4. Behrens A, Doyle JJ, Stern L, et al. Dysfunctional tear syndrome. A Delphi approach to treatment recommendations. Cornea. 2006;25: 90-97.

5. Lemp MA, Baudouin C, Baum J, et al. The definition and classification of dry eye disease: Report of the Definition and Classification Subcommittee of the International Dry Eye Workshop (2007). Ocular Surf. 2007;75-92.

6. International Dry Eye Workshop. 2007 report of the International Dry Eye Workshop (DEWS). Ocular Surf. 2007;5:67-204.

7. Stern ME, Beuerman RW, Fox RI, et al. The pathology of dry eye: the interaction between the ocular surface and lacrimal glands. Cornea. 1998;17:584-589.

8. Pflugfelder SC, Geerling G, Kinoshita S, et al. Management and therapy of dry eye disease: Report of the Management and Therapy Subcommittee of the International Dry Eye Workshop. Ocular Surf. 2007; 5:163-178.

9. Miljanović B, Trivedi KA, Dana MR, et al. Relation between dietary n-4 and n-6 fatty acids and clinically diagnosed dry eye syndrome in women. Am J Clin Nutr. 2005; 82:887-893.

10. Pratt SG, Ousler GW, Schindelar M, et al. Evaluation of a novel dry eye oral supplement for the treatment of the signs and symptoms of dry eye in the controlled adverse environment (CAE) model. Invest Ophthalmol Vis Sci. 2005; 46: E-abstract 2047.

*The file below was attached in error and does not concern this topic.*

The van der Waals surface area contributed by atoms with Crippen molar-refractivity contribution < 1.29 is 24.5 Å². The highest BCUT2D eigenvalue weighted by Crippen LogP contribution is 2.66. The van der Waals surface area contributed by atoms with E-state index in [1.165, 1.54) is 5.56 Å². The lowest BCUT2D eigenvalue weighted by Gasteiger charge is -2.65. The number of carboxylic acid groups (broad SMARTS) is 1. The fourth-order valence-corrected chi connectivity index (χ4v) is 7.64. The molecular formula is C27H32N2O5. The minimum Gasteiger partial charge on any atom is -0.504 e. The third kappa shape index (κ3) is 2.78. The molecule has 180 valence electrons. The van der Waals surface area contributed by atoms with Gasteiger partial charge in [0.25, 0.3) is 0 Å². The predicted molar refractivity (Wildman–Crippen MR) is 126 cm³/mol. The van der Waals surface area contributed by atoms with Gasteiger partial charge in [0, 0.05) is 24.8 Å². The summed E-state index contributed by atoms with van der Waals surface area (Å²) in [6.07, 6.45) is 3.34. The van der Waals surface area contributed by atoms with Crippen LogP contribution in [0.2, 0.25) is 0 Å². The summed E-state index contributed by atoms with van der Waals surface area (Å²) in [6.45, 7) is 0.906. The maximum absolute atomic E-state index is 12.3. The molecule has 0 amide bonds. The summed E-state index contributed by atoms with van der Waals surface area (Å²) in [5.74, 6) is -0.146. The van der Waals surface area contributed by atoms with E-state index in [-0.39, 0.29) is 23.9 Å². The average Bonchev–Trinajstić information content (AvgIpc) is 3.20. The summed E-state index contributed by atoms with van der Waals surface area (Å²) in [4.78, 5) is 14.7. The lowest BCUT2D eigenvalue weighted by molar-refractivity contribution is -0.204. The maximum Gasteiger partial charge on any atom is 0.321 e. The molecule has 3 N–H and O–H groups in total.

11. Sall KN, Cohen SM, Christensen MT, Stein JM. An evaluation of the efficacy of a cyclosporine-based dry eye therapy when used with marketed artificial tears as supportive therapy in dry eye. Eye Contact Lens. 2006;32: 21-26.

12. Ousler GW III, Power D, Schindelar M, et al. A phase II double-masked, randomized, parallel-group study to assess the safety and efficacy of ALTY-0501 (doxycycline 0.025% ophthalmic solution) in dry eye patients exposed to the controlled adverse environment (CAE). Invest Ophthalmol Vis Sci. 2008; 49 :E-abstract 102.

13. Lemp MA. Advances in understanding and managing dry eye disease. Am J Ophthalmol 2008, in press.

Dr. Bowling is an associate professor and director of the primary eyecare service at the University of Alabama at Birmingham School of Optometry. E-mail him at ernie50@uab.edu.
Dr. Russell practices at the Marietta Eye Clinic. He specializes in contact-lens fittings for patients who have keratoconus, corneal scars and refractive surgery complications. Contact him at (770) 427-8111.


Optometric Management, Issue: October 2008